MCGHEE, NORMAN L. SR. (20 Nov. 1897-20 July 1979) was the first African-American, licensed stock dealer in the Midwest and founded the first black-owned brokerage firm in the nation. He was born in Austell, Ga. to college-trained parents, schoolteacher Maidee (Haywood) and AME minister Daniel McGhee. McGhee worked as a railway porter to earn his way to Howard University. He completed high school (1916), college (1920), and law school (1922) there. McGhee came to Cleveland in 1925 to practice law. His association with Herbert S. Chauncey, a local black entrepreneur, led to his involvement as a legal consultant and shareholder in EMPIRE SAVINGS & LOAN CO. and Peoples Realty Co. He also became editor of the Cleveland Post, a weekly newspaper for Chauncey's insurance societies. When the Post merged with the Call to form the CALL & POST, McGhee became the paper's first editor.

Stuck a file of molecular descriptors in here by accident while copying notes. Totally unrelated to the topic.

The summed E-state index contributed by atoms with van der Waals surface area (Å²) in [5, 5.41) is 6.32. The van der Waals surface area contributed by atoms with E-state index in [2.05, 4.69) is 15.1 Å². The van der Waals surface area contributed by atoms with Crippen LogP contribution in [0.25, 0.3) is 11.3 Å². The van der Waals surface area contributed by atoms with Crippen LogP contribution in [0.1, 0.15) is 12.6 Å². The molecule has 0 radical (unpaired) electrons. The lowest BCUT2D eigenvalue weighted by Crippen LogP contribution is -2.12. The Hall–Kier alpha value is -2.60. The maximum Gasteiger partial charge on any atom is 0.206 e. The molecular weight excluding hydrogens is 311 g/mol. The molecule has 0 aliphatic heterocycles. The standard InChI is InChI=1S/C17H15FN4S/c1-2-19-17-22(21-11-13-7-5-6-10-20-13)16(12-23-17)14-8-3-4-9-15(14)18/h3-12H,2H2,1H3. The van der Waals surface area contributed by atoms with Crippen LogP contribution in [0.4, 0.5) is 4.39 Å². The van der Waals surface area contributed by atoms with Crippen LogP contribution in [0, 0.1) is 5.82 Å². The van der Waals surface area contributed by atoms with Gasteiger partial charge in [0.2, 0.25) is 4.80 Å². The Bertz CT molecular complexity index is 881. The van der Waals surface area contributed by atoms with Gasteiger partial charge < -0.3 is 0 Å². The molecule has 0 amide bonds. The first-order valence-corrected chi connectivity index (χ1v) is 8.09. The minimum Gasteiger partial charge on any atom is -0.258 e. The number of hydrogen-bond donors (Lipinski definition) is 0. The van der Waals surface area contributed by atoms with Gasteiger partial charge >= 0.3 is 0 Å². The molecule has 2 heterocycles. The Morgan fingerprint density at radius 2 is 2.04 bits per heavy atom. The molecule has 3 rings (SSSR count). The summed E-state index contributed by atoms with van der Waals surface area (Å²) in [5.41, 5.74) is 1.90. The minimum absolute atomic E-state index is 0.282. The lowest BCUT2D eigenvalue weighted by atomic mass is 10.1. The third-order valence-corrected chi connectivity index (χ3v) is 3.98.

McGhee became increasingly active in real estate. He organized McGhee & Co. in 1952 to encourage blacks to gain a stronger foothold in the economy through stock investment. He established a mutual investment fund, Everyman's Fund, primarily for the black community. A Democrat, McGhee was appointed to the City Planning Commission 1942-46 and served as a ward leader in 1956. McGhee was involved in many civic organizations, and was a trustee of ST. JAMES AME CHURCH and Wilberforce University.

McGhee was married 3 times: first to Margery Vashon (d. 1933) in 1925; then to Dorothy Cook (d. 1966) in 1934; and last, to Rosalind Bulcher Lewis in 1967. McGhee had four children: Marjorie M. Baker, Alice Bell, Norman McGhee, Jr., and Ronald.

Article Categories